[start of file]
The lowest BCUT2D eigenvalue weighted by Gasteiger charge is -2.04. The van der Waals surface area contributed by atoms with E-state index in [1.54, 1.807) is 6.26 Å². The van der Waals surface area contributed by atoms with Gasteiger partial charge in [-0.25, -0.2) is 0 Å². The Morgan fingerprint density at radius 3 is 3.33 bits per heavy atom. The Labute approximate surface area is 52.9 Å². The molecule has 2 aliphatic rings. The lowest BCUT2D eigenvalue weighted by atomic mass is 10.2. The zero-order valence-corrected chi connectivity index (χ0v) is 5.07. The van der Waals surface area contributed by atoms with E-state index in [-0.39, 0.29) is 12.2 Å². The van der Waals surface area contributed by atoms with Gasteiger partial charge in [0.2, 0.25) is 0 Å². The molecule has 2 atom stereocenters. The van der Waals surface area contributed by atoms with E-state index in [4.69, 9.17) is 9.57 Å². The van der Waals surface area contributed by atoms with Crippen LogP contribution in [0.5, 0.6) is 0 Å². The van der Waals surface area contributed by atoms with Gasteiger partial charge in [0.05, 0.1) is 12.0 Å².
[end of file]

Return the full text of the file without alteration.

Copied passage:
The lowest BCUT2D eigenvalue weighted by Gasteiger charge is -2.04. The van der Waals surface area contributed by atoms with E-state index in [1.54, 1.807) is 6.26 Å². The van der Waals surface area contributed by atoms with Gasteiger partial charge in [-0.25, -0.2) is 0 Å². The Morgan fingerprint density at radius 3 is 3.33 bits per heavy atom. The Labute approximate surface area is 52.9 Å². The molecule has 2 aliphatic rings. The lowest BCUT2D eigenvalue weighted by atomic mass is 10.2. The zero-order valence-corrected chi connectivity index (χ0v) is 5.07. The van der Waals surface area contributed by atoms with E-state index in [-0.39, 0.29) is 12.2 Å². The van der Waals surface area contributed by atoms with Gasteiger partial charge in [0.2, 0.25) is 0 Å². The molecule has 2 atom stereocenters. The van der Waals surface area contributed by atoms with E-state index in [4.69, 9.17) is 9.57 Å². The van der Waals surface area contributed by atoms with Crippen LogP contribution in [0.5, 0.6) is 0 Å². The van der Waals surface area contributed by atoms with Gasteiger partial charge in [0.05, 0.1) is 12.0 Å².